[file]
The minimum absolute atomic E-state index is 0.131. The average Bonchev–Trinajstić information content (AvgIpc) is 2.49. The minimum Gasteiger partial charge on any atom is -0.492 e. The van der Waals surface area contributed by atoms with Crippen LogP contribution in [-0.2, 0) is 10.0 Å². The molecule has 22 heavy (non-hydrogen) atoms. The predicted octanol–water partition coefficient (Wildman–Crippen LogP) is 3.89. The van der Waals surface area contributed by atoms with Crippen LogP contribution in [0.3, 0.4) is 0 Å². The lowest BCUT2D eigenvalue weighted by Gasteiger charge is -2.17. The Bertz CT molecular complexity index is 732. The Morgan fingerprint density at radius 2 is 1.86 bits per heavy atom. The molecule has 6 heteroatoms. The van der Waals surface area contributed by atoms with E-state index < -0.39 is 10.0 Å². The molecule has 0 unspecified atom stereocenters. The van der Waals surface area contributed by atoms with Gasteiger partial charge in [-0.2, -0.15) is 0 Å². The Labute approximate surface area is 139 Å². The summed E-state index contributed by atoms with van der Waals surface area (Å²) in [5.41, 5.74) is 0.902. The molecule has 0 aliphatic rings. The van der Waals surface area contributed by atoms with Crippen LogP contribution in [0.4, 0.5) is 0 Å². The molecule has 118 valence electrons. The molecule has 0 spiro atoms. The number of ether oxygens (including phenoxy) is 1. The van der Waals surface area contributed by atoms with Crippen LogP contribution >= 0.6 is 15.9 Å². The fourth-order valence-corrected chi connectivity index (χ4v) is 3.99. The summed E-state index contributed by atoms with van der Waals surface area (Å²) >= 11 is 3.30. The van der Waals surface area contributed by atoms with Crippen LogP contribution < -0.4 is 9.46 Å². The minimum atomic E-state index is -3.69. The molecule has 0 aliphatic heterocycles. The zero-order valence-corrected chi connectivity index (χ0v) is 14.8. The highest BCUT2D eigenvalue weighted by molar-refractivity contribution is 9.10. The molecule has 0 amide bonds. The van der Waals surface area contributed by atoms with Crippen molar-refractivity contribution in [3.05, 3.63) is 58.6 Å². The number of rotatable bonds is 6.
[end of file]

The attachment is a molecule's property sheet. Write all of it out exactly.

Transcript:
The minimum absolute atomic E-state index is 0.131. The average Bonchev–Trinajstić information content (AvgIpc) is 2.49. The minimum Gasteiger partial charge on any atom is -0.492 e. The van der Waals surface area contributed by atoms with Crippen LogP contribution in [-0.2, 0) is 10.0 Å². The molecule has 22 heavy (non-hydrogen) atoms. The predicted octanol–water partition coefficient (Wildman–Crippen LogP) is 3.89. The van der Waals surface area contributed by atoms with Crippen LogP contribution in [0.3, 0.4) is 0 Å². The lowest BCUT2D eigenvalue weighted by Gasteiger charge is -2.17. The Bertz CT molecular complexity index is 732. The Morgan fingerprint density at radius 2 is 1.86 bits per heavy atom. The molecule has 6 heteroatoms. The van der Waals surface area contributed by atoms with E-state index < -0.39 is 10.0 Å². The molecule has 0 unspecified atom stereocenters. The van der Waals surface area contributed by atoms with Gasteiger partial charge in [-0.2, -0.15) is 0 Å². The Labute approximate surface area is 139 Å². The summed E-state index contributed by atoms with van der Waals surface area (Å²) in [5.41, 5.74) is 0.902. The molecule has 0 aliphatic rings. The van der Waals surface area contributed by atoms with Crippen LogP contribution in [0.4, 0.5) is 0 Å². The molecule has 118 valence electrons. The molecule has 0 spiro atoms. The number of ether oxygens (including phenoxy) is 1. The van der Waals surface area contributed by atoms with Crippen LogP contribution >= 0.6 is 15.9 Å². The fourth-order valence-corrected chi connectivity index (χ4v) is 3.99. The summed E-state index contributed by atoms with van der Waals surface area (Å²) >= 11 is 3.30. The van der Waals surface area contributed by atoms with Crippen LogP contribution < -0.4 is 9.46 Å². The minimum atomic E-state index is -3.69. The molecule has 0 aliphatic heterocycles. The zero-order valence-corrected chi connectivity index (χ0v) is 14.8. The highest BCUT2D eigenvalue weighted by molar-refractivity contribution is 9.10. The molecule has 0 amide bonds. The van der Waals surface area contributed by atoms with Crippen molar-refractivity contribution in [3.05, 3.63) is 58.6 Å². The number of rotatable bonds is 6.